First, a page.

Connie balanced on an imaginary line along the Caribbean shore. Her foot slipped and her toes sank under the lapping water. She laughed, brushed a few strands of hair behind her ear and glanced around to see if anyone was watching. Slanted palm trees bristled in the early morning sun. Out to sea, past the dock and palapa, waves broke over the barrier reef. Beyond the reef, a catamaran slide across the horizon. A figure dressed in white stood behind the wheel.

A flowy robe trailed her back to her bungalow. Inside, sheer curtains ebbed from open windows. In the canopy bed, a sun-kissed man rustled as she dropped her robe to the ground and slid under the covers.
It had been six months since she first landed in Belize City.
Connie was against the trip to Belize to celebrate her fortieth, but Jill and Stacy insisted.

“I don’t know,” she said over Zoom.“Belize isn’t the safest, and I’m still getting over the divorce.”

“First,” Jill replied. “It’s going on two years. Second, you don’t know shit about Belize. San Pedro is very safe.”

“It’s true, Connie,” Stacy chimed in. “Well, nineteen months, but she’s mostly right.”

“Thank you, Stacy,” Jill rolled her eyes.

“You two aren’t taking no for an answer, are you?” Connie sighed.
Before Thomas’s affair, Connie imagined she was different. Thomas always said she could overcomplicate an evening walk. Maybe he was right. Thomas ran off to Spokane, of all places, with her, the 25-year-old barista from their favorite coffee shop. Kelly? Kelsey? Until the discovery, she’d been Connie’s favorite barista; consistently able to get her complicated order correct. Yet she still didn’t know her name.

Following the discovery, Connie’s thoughts barely changed, she was just missed her favorite coffee shop. When she received word they’d left town, she returned and while happy to be back, she lamented the fact that her order was consistently wrong.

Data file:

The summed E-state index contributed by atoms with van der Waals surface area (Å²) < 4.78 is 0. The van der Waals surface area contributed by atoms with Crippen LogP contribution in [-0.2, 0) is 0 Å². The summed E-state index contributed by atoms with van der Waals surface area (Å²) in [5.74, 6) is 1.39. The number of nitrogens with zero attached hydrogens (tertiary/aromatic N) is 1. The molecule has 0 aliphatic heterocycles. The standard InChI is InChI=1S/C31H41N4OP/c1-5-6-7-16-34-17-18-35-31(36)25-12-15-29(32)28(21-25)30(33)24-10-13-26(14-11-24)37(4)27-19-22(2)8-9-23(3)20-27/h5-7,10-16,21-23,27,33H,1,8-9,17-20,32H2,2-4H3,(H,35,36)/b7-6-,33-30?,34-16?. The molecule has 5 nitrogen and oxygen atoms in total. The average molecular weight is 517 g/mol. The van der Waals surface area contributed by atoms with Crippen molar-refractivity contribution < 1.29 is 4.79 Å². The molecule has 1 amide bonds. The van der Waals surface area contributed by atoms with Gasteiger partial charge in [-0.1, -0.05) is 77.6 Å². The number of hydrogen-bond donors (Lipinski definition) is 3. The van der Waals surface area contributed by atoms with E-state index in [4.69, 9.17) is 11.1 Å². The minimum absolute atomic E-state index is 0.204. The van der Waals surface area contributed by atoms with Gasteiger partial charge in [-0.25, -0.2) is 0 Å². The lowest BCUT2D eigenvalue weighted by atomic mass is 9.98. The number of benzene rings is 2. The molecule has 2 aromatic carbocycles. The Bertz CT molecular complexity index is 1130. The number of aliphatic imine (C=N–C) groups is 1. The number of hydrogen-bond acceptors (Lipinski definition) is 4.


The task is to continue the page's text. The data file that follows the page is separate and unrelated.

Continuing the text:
Connie felt no vengeance. She took the view that a terrible mistake was avoided. Though she did find solace in believing it was Thomas who would suffer the more devastating pain. He was 44, 19 years Kelly or Kelsey’s senior. Their future was laughably impractical. If he kept her through her 20s it would be a surprise and by the time it unceremoniously ended, he would near 50, lovesick and out of options. Still, it was not lost on her that in this scenario, Thomas was still enjoying, for at least some part of those five years, the spoils of being in a sexual relationship with a 25-year-old.
In the days leading up to the trip, Connie wavered on baggage. Airline rules dictated a carry-on and a personal item. After several agonizing days, Connie chose a backpack, a checked bag, and a camera case as a personal item. Checking in online, a $25 seat upgrade presented itself. She accepted and was offered an earlier flight for $75. Concerned that her flight landed an hour after Jill and Stacy’s, she complied. She watched the confirmation wheel spin, certain another option waited to torture her. Instead, a thank you screen and an option to print her boarding pass appeared. She slid the boarding passes inside her passport then stared at the baggage, thinking of excuses for missing the flight.
The flight was uneventful. Connie found the ramshackle Belize City airport charming. After clearing customs, she passed a line of drivers holding signs with handwritten names. She read them like her own name might magically appear.

The only trip abroad she and Thomas took was to France. Thomas proved inept at the basic fundamentals of foreign travel. He broke down almost immediately upon arrival when they exited the train at the wrong stop, and he was unable to ask for directions. Connie took charge and did so the remainder of the trip. They made love once on the month-long trip, in Nice, after a night out by the beach. Thomas ejaculated onto the mattress of the twin bed and though she covered it with a sheet, she couldn’t stop thinking about how uninspiring the sex had been and how difficult it would be to remove the stain.